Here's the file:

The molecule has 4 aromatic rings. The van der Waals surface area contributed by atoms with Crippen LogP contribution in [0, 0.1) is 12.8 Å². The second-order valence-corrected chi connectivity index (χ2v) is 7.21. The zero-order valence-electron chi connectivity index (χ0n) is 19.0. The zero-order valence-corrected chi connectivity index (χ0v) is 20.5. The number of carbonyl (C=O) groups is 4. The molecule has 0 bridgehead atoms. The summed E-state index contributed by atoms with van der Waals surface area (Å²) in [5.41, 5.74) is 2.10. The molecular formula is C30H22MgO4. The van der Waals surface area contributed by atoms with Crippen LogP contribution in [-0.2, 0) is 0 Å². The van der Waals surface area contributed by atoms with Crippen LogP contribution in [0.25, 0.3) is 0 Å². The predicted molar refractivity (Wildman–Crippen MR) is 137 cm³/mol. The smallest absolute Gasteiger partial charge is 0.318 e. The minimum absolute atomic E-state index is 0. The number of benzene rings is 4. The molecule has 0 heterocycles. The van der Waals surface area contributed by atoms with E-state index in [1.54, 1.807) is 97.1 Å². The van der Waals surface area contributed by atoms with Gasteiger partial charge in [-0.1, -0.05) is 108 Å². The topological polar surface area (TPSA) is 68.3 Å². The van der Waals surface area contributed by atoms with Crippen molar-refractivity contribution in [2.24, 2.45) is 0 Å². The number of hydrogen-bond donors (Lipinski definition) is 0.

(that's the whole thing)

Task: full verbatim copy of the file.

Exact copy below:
The molecule has 4 aromatic rings. The van der Waals surface area contributed by atoms with Crippen LogP contribution in [0, 0.1) is 12.8 Å². The second-order valence-corrected chi connectivity index (χ2v) is 7.21. The zero-order valence-electron chi connectivity index (χ0n) is 19.0. The zero-order valence-corrected chi connectivity index (χ0v) is 20.5. The number of carbonyl (C=O) groups is 4. The molecule has 0 bridgehead atoms. The summed E-state index contributed by atoms with van der Waals surface area (Å²) in [5.41, 5.74) is 2.10. The molecular formula is C30H22MgO4. The van der Waals surface area contributed by atoms with Crippen LogP contribution in [-0.2, 0) is 0 Å². The van der Waals surface area contributed by atoms with Crippen LogP contribution in [0.25, 0.3) is 0 Å². The predicted molar refractivity (Wildman–Crippen MR) is 137 cm³/mol. The smallest absolute Gasteiger partial charge is 0.318 e. The minimum absolute atomic E-state index is 0. The number of benzene rings is 4. The molecule has 0 heterocycles. The van der Waals surface area contributed by atoms with E-state index in [1.54, 1.807) is 97.1 Å². The van der Waals surface area contributed by atoms with Gasteiger partial charge in [-0.1, -0.05) is 108 Å². The topological polar surface area (TPSA) is 68.3 Å². The van der Waals surface area contributed by atoms with Crippen molar-refractivity contribution in [2.24, 2.45) is 0 Å². The number of hydrogen-bond donors (Lipinski definition) is 0.